Become a member and get exclusive access to articles, contests and more!
Start Your Free Trial

This is the 1st of your 3 free articles

Become a member for unlimited website access and more.

FREE TRIAL Available!

Learn More

Already a member? Sign in to continue reading

Katherine Heiny: How I Write

"I grew to love the challenges and rewards of the short story – the way you have to be precise and condensed and make every word count."

Add to Favorites

katherine heinyShort stories haven’t always received the attention or respect they deserve. Yet, the best short stories do what good novels do: Evoke emotion, connect characters and readers and include well-crafted dialogue. All in a short span. That’s what the short stories of Katherine Heiny do in her collection, Single, Carefree, Mellow. She focuses on women and their relationships, but Heiny’s work never reads as repetitive. Each story is unique and stands alone. Each one is infused with Heiny’s nuanced, smart and witty prose. Her characters are not always likeable. There’s infidelity, selfishness. But these darker sides make the stories more engaging and propel the plots forward. Her next project is a novel, and we asked her to talk generally about the craft.

Katherine Heiny on craft

Short stories
I started writing short stories when I was very young because they were easier for me to control. It seemed like less could go wrong than in a longer piece. Then I grew to love the other challenges and rewards of the short story – the way you have to be precise and condensed and make every word count.

I had been publishing stories in literary magazines for about two decades before I ever thought of putting a collection together. I know that sounds disingenuous, but it’s true. Everyone said story collections didn’t sell, and it seemed easier just to keep writing stories than try to sell an unsellable manuscript. When I finally did assemble the book, it sold very quickly and no one was more surprised by that than me.

Flawed characters
I think flawed characters are likeable, because people are flawed. It creates an instant sort of empathy. It’s like when you read Gone With the Wind and Scarlett thinks that the worst thing about the war is how boring it is to hear everyone talk about it. You realize that she’s selfish, and that makes her real.

Autobiographical elements
I’m far too lazy to ever keep a journal. Fortunately I have a good memory. And when I’m with my friends, we have endless conversations where we say, “Remember when that man sneezed on you in the elevator? Remember that time you woke up not knowing where your purse was?” I’m sure it’s incredibly boring for everyone else, but I love it.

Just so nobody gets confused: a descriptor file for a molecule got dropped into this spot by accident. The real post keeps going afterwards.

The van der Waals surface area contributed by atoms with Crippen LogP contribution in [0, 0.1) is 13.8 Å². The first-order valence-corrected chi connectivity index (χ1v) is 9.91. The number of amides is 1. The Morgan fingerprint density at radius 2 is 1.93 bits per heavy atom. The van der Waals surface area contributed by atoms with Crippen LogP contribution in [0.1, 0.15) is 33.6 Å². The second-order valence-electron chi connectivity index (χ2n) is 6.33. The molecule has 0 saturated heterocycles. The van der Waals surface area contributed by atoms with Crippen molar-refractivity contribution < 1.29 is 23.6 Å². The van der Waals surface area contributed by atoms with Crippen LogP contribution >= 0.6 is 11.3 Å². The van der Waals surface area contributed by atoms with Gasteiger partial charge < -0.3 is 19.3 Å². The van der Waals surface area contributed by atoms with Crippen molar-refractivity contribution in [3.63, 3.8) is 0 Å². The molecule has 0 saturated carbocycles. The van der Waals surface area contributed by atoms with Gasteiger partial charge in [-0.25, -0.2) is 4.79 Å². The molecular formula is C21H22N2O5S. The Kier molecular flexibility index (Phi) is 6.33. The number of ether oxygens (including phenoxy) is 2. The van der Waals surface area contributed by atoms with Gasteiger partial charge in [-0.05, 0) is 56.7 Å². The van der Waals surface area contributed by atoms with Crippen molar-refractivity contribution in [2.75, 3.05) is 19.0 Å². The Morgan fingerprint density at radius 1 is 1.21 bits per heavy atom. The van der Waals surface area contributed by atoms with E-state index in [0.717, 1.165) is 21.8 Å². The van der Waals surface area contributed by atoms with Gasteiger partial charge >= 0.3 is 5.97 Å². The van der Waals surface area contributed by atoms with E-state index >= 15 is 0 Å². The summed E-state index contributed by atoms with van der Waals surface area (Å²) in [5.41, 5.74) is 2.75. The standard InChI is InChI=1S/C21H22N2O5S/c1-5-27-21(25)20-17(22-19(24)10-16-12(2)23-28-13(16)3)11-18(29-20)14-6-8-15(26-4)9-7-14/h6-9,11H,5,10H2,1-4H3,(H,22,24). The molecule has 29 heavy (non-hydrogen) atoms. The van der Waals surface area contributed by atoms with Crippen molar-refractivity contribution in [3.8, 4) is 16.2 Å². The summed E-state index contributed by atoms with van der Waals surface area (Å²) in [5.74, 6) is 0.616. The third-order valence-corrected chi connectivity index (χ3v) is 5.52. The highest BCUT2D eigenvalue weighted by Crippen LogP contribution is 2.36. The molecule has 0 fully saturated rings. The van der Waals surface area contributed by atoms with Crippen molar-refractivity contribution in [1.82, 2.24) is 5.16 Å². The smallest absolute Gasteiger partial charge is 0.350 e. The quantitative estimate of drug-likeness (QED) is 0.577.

katherine heiny Single, Carefree, MellowTransitioning to a novel
The novel started out as a short story, and then it became a series of stories. Eventually I realized that what I was writing were chapters. I found the idea of sitting down to write a novel too intimidating. I had to back into it. In many ways, writing a novel was like some really long family reunion. I had to get up and see the same people whether I wanted to or not. But in other ways, it was really, really fun.


I still get rejections all the time. In a way, it’s hard because a short story is so personal, and you send it off into the world and hope it does well. But it’s all so subjective. I always figure if one editor didn’t like a story, some other editor will. You can’t take it personally, because it would be too easy to just stop submitting, and then where would you be?

I tend to work in the morning when I have relatively more energy, and I try to stay in my pajamas as long as possible because once I get dressed, I feel sort of empowered, and I’m more likely to go to the grocery store or the gym. I know this makes me sound like a sad, sad person, but it’s the only thing that works for me.

Allison Futterman has been published in Charlotte magazine and writes frequently for The Charlotte Observer.



Jaime Joyce and her short story in The New Yorker

David Lavender on the short story writer’s dilemma

Sue Grafton on making time to write

Originally Published